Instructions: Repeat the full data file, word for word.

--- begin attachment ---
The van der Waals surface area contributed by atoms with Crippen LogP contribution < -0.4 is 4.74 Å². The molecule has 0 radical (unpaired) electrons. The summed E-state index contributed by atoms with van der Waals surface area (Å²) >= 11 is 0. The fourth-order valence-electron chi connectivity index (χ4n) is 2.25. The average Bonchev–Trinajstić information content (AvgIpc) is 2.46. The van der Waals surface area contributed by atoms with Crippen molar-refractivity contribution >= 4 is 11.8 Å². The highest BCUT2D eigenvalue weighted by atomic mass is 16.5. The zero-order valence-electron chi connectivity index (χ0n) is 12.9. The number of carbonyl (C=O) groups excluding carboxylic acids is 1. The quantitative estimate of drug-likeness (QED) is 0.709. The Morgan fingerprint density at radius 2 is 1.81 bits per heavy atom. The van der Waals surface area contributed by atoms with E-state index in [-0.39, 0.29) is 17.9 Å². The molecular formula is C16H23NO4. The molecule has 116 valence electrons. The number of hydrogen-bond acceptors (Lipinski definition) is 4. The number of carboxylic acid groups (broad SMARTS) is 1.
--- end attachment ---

The van der Waals surface area contributed by atoms with Crippen LogP contribution < -0.4 is 4.74 Å². The molecule has 0 radical (unpaired) electrons. The summed E-state index contributed by atoms with van der Waals surface area (Å²) >= 11 is 0. The fourth-order valence-electron chi connectivity index (χ4n) is 2.25. The average Bonchev–Trinajstić information content (AvgIpc) is 2.46. The van der Waals surface area contributed by atoms with Crippen molar-refractivity contribution >= 4 is 11.8 Å². The highest BCUT2D eigenvalue weighted by atomic mass is 16.5. The zero-order valence-electron chi connectivity index (χ0n) is 12.9. The number of carbonyl (C=O) groups excluding carboxylic acids is 1. The quantitative estimate of drug-likeness (QED) is 0.709. The Morgan fingerprint density at radius 2 is 1.81 bits per heavy atom. The van der Waals surface area contributed by atoms with E-state index in [-0.39, 0.29) is 17.9 Å². The molecular formula is C16H23NO4. The molecule has 116 valence electrons. The number of hydrogen-bond acceptors (Lipinski definition) is 4. The number of carboxylic acid groups (broad SMARTS) is 1.